The 1,352-MW Ingula project is under construction in the Little Drakensberg Mountains, on the border between Free State and KwaZulu-Natal in South Africa. Owner Eskom Holdings Ltd. is building the project as part of its program to meet South Africa’s growing power needs.
The Ingula project features two dams on two waterways (Bramhoek River and Bedford Stream), with water tunnels, an underground powerhouse complex with four turbine-generators, access tunnels, and access roads.
Companies working on the project include Afriscan (infrastructure contractor), B&E Quanza Group (building aggregate quarry), BCJV (monitoring design and supervising construction), CMC Mavundla (building main access tunnel), Grinaker/LTA (building access roads), consortium of Impregilo and CMC (building the project), Kawasaki (supplying motor-generators), Murray & Roberts (building an exploration tunnel), and Voith Hydro (supplying pump-turbines and automation and control systems).
The project is expected to cost 600 million euros (US$793 million). Work on Ingula began in January 2007 and is scheduled to be complete in 2013.
Hokkaido Electric Power Co. is building the 600-MW Kyogoku project on the Pepenai and Bihinai tributaries of the Shiribetsu River in Japan. This project is being built to provide electricity during periods of peak demand.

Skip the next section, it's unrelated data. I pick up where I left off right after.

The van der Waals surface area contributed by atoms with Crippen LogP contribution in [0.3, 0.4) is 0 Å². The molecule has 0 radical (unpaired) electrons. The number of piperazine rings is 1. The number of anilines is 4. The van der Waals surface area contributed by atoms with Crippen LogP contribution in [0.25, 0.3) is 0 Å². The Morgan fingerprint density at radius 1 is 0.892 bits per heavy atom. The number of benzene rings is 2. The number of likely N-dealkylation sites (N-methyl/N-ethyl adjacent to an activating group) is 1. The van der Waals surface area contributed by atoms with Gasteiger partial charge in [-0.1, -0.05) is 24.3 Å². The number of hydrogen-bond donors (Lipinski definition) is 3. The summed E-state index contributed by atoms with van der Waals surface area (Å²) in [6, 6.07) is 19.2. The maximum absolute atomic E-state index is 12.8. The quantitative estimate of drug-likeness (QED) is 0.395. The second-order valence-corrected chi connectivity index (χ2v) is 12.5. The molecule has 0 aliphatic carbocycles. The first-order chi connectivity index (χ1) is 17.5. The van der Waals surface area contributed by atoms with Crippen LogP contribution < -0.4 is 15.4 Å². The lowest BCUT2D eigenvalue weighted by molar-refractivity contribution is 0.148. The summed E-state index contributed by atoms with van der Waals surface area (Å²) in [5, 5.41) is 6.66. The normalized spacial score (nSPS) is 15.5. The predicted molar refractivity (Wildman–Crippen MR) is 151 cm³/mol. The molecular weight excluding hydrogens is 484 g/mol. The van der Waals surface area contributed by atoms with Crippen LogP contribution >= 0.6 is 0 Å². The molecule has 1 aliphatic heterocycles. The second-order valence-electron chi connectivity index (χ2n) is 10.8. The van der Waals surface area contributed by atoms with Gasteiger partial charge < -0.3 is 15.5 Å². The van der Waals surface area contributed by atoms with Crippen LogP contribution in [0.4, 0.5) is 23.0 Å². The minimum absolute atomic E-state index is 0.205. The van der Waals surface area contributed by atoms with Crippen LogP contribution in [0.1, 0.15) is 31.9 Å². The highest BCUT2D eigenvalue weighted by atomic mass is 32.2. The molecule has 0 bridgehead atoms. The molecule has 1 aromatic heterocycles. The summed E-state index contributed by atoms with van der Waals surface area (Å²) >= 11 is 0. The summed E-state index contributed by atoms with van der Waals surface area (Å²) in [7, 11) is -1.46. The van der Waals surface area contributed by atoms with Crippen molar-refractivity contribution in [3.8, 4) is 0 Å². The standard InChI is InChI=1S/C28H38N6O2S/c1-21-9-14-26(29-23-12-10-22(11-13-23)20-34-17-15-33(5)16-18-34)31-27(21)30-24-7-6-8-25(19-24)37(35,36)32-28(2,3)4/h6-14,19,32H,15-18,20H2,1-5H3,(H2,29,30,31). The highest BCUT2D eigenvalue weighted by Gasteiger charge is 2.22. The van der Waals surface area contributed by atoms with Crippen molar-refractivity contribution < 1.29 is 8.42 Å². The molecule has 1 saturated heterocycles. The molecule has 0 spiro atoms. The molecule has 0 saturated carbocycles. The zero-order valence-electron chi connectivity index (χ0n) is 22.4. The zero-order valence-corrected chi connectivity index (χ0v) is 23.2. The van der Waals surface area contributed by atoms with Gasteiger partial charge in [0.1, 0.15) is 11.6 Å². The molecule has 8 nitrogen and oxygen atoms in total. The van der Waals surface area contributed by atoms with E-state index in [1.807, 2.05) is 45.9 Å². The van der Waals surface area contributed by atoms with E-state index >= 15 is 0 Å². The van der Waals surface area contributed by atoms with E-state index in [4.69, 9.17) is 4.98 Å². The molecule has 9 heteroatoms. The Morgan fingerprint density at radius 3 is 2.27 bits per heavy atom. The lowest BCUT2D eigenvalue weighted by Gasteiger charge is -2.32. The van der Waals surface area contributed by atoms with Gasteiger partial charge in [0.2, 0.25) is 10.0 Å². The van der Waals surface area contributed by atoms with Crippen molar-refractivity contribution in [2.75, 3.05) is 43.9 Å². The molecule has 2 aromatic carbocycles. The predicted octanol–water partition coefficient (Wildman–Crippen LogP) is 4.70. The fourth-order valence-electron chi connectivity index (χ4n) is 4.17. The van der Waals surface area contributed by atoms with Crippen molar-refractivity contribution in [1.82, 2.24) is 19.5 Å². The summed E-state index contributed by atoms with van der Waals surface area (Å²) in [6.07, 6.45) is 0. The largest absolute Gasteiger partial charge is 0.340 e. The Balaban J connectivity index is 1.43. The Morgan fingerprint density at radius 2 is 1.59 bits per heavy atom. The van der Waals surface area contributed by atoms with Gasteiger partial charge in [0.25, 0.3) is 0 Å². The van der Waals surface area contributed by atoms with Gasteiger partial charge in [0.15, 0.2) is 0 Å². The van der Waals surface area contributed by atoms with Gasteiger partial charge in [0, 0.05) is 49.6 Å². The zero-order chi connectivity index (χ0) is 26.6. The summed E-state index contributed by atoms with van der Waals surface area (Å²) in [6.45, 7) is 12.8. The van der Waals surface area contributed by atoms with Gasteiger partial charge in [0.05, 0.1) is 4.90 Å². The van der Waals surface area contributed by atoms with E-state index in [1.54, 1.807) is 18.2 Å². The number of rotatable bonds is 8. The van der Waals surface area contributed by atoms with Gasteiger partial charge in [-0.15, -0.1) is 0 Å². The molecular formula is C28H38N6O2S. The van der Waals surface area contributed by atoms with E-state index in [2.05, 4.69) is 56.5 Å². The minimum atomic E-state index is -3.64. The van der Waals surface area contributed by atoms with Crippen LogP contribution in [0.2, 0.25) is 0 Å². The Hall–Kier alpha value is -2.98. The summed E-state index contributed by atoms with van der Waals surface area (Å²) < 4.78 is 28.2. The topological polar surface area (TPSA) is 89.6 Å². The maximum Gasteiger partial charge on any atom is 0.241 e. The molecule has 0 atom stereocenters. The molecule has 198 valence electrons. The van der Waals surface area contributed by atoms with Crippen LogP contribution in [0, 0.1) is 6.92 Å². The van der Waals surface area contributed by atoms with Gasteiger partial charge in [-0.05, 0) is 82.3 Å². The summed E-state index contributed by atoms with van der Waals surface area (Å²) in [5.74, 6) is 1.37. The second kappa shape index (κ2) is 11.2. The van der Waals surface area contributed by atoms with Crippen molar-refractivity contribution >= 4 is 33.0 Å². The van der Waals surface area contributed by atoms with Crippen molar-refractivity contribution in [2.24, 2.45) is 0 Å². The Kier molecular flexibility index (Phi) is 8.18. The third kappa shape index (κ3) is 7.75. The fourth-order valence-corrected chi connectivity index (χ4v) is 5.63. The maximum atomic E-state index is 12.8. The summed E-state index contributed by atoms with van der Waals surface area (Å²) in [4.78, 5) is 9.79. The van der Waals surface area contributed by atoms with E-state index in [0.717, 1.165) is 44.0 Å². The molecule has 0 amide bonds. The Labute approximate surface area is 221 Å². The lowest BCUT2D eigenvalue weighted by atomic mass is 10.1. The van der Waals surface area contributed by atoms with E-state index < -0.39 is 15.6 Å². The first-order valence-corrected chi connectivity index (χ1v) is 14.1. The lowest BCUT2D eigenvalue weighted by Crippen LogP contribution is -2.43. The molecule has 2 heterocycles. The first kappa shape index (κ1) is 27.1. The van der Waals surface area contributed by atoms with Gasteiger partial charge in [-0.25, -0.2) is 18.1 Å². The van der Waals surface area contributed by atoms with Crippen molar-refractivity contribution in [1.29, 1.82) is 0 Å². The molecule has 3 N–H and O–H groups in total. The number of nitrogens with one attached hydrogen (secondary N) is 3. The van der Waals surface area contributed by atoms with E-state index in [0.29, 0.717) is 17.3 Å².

The Kyogoku project involves building two dams to form the upper and lower reservoirs, with a gross head of about 400 meters. The project will feature three turbine-generator units.
The 610-MW Jocassee project in South Carolina, United States, is in the midst of a rehabilitation that will increase total capacity of the facility by 50 MW.
Companies working on the project include Fuji Electric Systems Co. Ltd., Kajima Corporation (building upper reservoir), Kymagai Gumi Co. Ltd., Maeda Corporation, Taisei Corporation, and Toshiba Corporation (supplying motor-generators).
The project is anticipated to cost 135 billion yen (US$1.36 billion). Construction of the project began in 2002. When Kyogoku is complete in October 2015, the facility is expected to produce 525.6 gigawatt-hours of electricity
The 480-MW Limberg 2 project, owned by Verbund Austrian Hydro Power AG, is under construction to expand electrical capacity in Austria.
The project is using two existing storage reservoirs, Mooserboden and Wasserfallboden. The underground powerhouse will contain two pump-turbine units.
Companies involved include ABB AG (supplying instrumentation), Andritz VA Tech Hydro (supplying motor-generators, excitation systems, and steel tunnel linings), Hans Kunz GmbH of Austria (supplying shut-off valves and slide gate valve chamber equipment), Jakko Poyry Group Oyj (providing detailed design and site supervision), Siemens AG Osterreich (supplying switchgear), Voith Hydro (supplying pump-turbines and governors), WPK Werkstoff-Planung-Kontroll Ges.m.b.H of Austria (oversight of equipment installation), and YIT Austria GmbH (supplying electrical distribution and control equipment).